year of mercy

Time of mercy: Holy doors close, but mission of mercy continues

A tapestry of St. Teresa of Kolkata was seen on the facade of St. Peter’s Basilica as Pope Francis celebrated her canonization Mass Sept. 4 at the Vatican. St. Teresa’s canonization was a highlight of the Year of Mercy.

VATICAN CITY — The Year of Mercy brought more than 20 million pilgrims to Rome, but for Pope Francis, the idea always was that the celebration of God's mercy would be local: Have people experience God's love in their parishes and send them out into the world to commit random acts of mercy.

Message of mercy continues in example of Christ the King

Pope Francis closed the Holy Door of St. Peter’s Basilica to mark the closing of the jubilee Year of Mercy at the Vatican Nov. 20.

VATICAN CITY — Following Christ the King, whose regal power is love and mercy, means the whole Church and each Christian must "follow his way of tangible love," Pope Francis said.

Celebrating the feast of Christ the King Nov. 20 and officially closing the extraordinary jubilee celebration of the Year of Mercy, Pope Francis declared, "we have received mercy in order to be merciful."

On a warm, late fall morning, St. Peter's Square was filled with an estimated 70,000 people for the Mass, which was concelebrated by the new cardinals Pope Francis had created the previous day.

Year of Mercy a success in eyes of local pilgrimage sites

Bishop Edward Rice opened the central doors of the Cathedral Basilica of St. Louis to inaugurate a Year of Mercy as proclaimed by Pope Francis.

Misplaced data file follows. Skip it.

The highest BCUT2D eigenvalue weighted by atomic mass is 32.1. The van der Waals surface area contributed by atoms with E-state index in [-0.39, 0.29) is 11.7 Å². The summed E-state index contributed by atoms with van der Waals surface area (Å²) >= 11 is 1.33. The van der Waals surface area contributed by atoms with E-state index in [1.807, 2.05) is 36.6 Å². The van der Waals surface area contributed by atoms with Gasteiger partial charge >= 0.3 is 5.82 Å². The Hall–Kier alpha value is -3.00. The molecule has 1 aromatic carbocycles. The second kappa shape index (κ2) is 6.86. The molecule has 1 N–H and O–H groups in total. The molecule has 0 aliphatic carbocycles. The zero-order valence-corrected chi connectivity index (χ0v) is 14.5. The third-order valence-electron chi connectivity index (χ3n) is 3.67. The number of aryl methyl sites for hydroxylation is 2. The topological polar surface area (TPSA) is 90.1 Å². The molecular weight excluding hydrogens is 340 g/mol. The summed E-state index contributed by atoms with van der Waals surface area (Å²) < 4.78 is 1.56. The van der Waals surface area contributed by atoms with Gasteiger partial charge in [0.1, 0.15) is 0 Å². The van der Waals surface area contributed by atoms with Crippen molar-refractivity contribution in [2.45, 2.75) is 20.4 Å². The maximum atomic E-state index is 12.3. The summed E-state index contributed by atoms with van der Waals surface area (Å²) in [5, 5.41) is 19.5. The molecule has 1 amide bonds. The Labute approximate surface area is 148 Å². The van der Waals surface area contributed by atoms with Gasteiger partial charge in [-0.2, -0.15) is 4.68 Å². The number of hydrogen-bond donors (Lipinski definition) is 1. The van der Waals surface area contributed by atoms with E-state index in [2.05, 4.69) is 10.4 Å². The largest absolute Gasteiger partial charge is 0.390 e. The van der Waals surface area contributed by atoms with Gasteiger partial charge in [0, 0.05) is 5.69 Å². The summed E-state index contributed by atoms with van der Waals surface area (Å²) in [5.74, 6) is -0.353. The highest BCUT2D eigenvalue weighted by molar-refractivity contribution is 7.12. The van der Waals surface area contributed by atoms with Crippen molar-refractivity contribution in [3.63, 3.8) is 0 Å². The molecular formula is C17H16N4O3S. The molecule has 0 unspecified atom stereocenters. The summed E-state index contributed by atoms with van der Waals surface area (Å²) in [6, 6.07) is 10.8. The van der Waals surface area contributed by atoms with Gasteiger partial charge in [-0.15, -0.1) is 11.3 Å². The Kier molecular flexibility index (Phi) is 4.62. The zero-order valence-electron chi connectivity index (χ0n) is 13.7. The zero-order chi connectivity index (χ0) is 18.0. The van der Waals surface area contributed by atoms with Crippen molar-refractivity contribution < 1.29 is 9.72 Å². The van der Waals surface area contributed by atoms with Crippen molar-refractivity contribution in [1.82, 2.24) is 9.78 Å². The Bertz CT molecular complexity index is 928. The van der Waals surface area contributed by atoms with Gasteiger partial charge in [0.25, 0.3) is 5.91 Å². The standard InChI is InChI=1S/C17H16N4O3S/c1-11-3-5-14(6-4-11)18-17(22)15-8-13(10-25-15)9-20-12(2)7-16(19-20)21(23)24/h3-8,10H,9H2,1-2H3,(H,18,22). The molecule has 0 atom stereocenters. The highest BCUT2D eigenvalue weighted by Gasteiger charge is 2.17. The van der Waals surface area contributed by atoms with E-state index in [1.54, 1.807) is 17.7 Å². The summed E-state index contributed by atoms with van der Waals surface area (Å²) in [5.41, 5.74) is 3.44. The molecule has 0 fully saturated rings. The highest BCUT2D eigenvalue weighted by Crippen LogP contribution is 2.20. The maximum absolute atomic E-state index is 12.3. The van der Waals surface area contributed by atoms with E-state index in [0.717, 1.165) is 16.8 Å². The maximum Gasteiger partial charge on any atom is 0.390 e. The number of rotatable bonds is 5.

With the Year of Mercy ending Nov. 20, local pilgrimage sites reflected on how the year had an impact on Catholics in the Archdiocese of St. Louis.

POPE’S MESSAGE | Doubts about faith should spur deeper study, prayer

Pope Francis delivered his blessing at his general audience in Paul VI hall at the Vatican Nov. 23.

VATICAN CITY — Everyone experiences doubts about the faith at times — "I have" many times, Pope Francis said — but such doubts can be "a sign that we want to know God better and more deeply."

"We do not need to be afraid of questions and doubts because they are the beginning of a path of knowledge and going deeper; one who does not ask questions cannot progress either in knowledge or in faith," the pope said Nov. 23 at his weekly general audience.

Editorial | It’s our job to extend God’s mercy

Pope Francis plays table soccer with a young resident during an Oct. 14 visit to Rome’s SOS Children’s Village. The village, which includes five houses, attempts to provide a home-like atmosphere for children under the age of 12 whose parents cannot care for them.

The U.S. bishops' website doesn't hold back when addressing the topic of mercy.

"We say that God is compassionate, but we ignore the poor. We say that God loves us and has mercy on us, but we hold grudges against our friends. Our actions need to authentically reflect God's mercy."

Now that's a challenge, highlighted during the extraordinary jubilee celebration of the Year of Mercy, which closed Nov. 20.

Pope extends special Year of Mercy provisions on confession

Pope Francis signed an apostolic letter, "Misericordia et Misera," (Mercy and Misery) after celebrating the closing Mass of the jubilee Year of Mercy in St. Peter's Square at the Vatican Nov. 20. In the letter the pope called for several special initiatives begun during the Year of Mercy to continue on a permanent basis.

VATICAN CITY -- Acknowledging and sharing God's mercy is a permanent part of the Christian life, so initiatives undertaken during the special Year of Mercy must continue, Pope Francis said.

"Mercy cannot become a mere parenthesis in the life of the Church," the pope wrote in an apostolic letter, "Misericordia et Misera," ("Mercy and Misery"), which he signed Nov. 20 at the end of the Year of Mercy. The Vatican released the text the next day.

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